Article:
CONTACT:  Jerad Albracht, Senior Communications Specialist, 608-224-5007
Bill Cosh, Communications Director, 608-224-5020

MADISON – New online applications are launched every day, and internet users are only a couple of clicks away from downloading these programs and setting up accounts. With each new account we create, we continue the spread of our personal (and often financial) information across the internet, expanding our “digital footprint.”

To remind everyone of how important it is to consider the amount and types of information we share online, Sunday has been designated as Data Privacy Day (1/28). Governor Scott Walker issued a proclamation in recognition of this international campaign, and the Wisconsin Department of Agriculture, Trade and Consumer Protection (DATCP) asks Wisconsin residents to set aside a couple of minutes on that day to evaluate their online presence and the steps they take to protect their personal information.

“Today almost everyone has a digital footprint, and we need to be sure to protect it,” said Michelle Reinen, Director of the Bureau of Consumer Protection. “Data Privacy Day is a day to stop and consider how we interact online and the potential risks of oversharing personal information.”

Our names, addresses, birthdates, Social Security numbers and more are stored throughout the internet in databases owned and maintained by businesses, government agencies, healthcare organizations and educational institutions. We rely on these organizations to safeguard our data, but we can help protect our information by making decisions on how and where we share our information online.

To better protect their digital footprints, consumers could use Data Privacy Day to:

  • Delete apps that they no longer use. Having an abundance of unused, out-of-date apps can create vulnerabilities that could threaten your accounts and your devices.
  • Purge the application permissions list in their social media accounts. Many people use their social media accounts to log into other services rather than creating usernames and passwords for those apps. These connections could give the third-party service the right to reuse information from your social account such as your name, birthdate, contacts and even your messages. This could put your social accounts at risk if a linked service is compromised.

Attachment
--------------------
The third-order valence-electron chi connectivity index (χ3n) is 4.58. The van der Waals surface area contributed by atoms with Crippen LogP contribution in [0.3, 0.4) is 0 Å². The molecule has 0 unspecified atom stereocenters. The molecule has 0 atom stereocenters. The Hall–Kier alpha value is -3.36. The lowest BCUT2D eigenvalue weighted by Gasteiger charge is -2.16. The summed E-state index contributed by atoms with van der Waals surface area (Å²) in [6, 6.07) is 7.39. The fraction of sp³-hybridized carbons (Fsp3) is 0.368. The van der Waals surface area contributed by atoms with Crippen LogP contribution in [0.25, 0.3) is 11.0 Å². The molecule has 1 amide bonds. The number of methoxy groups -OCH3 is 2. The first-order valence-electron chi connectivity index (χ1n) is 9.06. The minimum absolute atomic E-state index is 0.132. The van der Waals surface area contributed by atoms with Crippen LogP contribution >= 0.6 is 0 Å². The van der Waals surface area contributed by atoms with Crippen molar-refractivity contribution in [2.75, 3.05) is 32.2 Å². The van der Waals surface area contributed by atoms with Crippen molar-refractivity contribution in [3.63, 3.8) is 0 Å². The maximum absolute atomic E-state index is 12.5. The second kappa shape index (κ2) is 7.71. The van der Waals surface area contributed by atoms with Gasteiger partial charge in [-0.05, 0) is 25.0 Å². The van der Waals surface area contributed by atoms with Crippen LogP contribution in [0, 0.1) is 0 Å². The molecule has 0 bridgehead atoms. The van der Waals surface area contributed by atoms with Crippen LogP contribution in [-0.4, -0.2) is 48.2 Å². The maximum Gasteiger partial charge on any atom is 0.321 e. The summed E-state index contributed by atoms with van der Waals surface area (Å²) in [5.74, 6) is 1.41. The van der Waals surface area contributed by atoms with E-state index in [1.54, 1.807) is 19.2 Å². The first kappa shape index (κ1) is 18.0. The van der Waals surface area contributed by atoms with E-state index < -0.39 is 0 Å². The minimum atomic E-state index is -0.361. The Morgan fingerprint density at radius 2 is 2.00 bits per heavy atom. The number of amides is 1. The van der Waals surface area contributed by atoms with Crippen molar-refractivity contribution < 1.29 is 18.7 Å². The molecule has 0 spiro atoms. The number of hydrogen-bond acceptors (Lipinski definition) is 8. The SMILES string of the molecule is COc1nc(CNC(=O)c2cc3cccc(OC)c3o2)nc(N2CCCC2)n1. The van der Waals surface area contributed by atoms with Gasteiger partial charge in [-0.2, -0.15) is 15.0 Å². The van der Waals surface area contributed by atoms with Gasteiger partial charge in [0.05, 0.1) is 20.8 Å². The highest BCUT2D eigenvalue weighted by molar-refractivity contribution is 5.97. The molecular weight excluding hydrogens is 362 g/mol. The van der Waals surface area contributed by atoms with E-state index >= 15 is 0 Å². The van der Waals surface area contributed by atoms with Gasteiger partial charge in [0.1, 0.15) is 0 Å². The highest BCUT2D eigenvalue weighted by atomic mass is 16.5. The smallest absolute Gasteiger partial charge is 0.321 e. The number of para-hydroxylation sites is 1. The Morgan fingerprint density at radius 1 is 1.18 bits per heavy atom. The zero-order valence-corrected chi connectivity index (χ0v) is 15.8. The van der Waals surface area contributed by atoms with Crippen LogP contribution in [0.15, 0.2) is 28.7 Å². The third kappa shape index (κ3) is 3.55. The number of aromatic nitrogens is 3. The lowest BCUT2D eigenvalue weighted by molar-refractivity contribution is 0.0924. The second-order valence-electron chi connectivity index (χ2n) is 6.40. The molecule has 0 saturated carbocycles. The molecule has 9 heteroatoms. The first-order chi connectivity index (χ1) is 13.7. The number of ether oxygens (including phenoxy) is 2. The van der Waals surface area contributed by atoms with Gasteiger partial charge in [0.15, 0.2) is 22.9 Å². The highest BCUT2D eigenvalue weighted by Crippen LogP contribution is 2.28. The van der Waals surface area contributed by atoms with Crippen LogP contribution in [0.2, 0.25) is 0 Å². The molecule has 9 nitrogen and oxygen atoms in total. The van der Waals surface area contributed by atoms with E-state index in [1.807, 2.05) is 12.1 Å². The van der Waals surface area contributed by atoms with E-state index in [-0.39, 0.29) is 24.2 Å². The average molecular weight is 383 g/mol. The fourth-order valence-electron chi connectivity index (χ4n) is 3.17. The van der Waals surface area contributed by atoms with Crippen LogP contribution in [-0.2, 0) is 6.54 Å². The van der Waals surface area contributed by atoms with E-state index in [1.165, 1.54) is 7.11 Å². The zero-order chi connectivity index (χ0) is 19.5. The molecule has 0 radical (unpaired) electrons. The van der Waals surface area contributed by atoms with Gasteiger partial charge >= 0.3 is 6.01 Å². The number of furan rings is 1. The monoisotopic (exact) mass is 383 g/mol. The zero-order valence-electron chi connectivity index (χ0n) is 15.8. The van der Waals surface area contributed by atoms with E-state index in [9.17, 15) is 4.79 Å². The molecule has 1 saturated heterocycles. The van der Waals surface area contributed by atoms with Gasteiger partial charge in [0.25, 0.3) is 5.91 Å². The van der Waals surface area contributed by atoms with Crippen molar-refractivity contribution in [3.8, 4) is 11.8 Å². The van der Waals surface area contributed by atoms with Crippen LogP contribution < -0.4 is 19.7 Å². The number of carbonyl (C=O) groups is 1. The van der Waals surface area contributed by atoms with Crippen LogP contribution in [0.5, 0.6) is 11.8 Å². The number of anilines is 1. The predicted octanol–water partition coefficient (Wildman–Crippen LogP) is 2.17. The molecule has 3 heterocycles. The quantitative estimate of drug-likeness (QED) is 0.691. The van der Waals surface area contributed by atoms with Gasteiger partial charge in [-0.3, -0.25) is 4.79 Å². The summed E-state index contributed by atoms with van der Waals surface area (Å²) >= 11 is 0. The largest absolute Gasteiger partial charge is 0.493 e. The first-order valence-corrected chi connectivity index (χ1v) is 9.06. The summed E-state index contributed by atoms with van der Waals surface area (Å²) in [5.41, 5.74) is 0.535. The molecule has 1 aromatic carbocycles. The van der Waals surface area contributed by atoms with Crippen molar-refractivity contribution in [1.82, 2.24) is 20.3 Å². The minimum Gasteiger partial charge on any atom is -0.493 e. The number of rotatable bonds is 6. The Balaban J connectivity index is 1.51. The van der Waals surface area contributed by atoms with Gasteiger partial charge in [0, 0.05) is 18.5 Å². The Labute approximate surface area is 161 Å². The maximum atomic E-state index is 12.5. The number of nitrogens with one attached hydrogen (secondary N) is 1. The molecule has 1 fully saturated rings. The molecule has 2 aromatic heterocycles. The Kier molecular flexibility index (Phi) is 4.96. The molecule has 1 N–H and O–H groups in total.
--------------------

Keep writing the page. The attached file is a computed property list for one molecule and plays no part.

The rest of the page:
• Review the settings of each app to see which services it accesses in their devices. Some apps may access your device’s camera, seek your physical location (using information from GPS, cellular and Wi-Fi networks or Bluetooth), or access your device’s mobile pay features. Turn off any connections you are uncomfortable with or delete the app altogether.
  • Pay close attention to requests for data or device services that appear during the setup stage for a new app or online account. If you are uncomfortable with any of the data or services that the program will utilize, deny the request.
  • Update passwords. Be sure they are long and strong, with a combination of at least eight uppercase and lowercase letters, numbers and special characters.
  • Update all web-enabled devices to the latest operating system and antivirus package in order to protect against the newest viruses and vulnerabilities.
  • Remind friends and family members not to click on links in unsolicited emails or social media posts and to avoid completing unsolicited surveys that ask for personal information.
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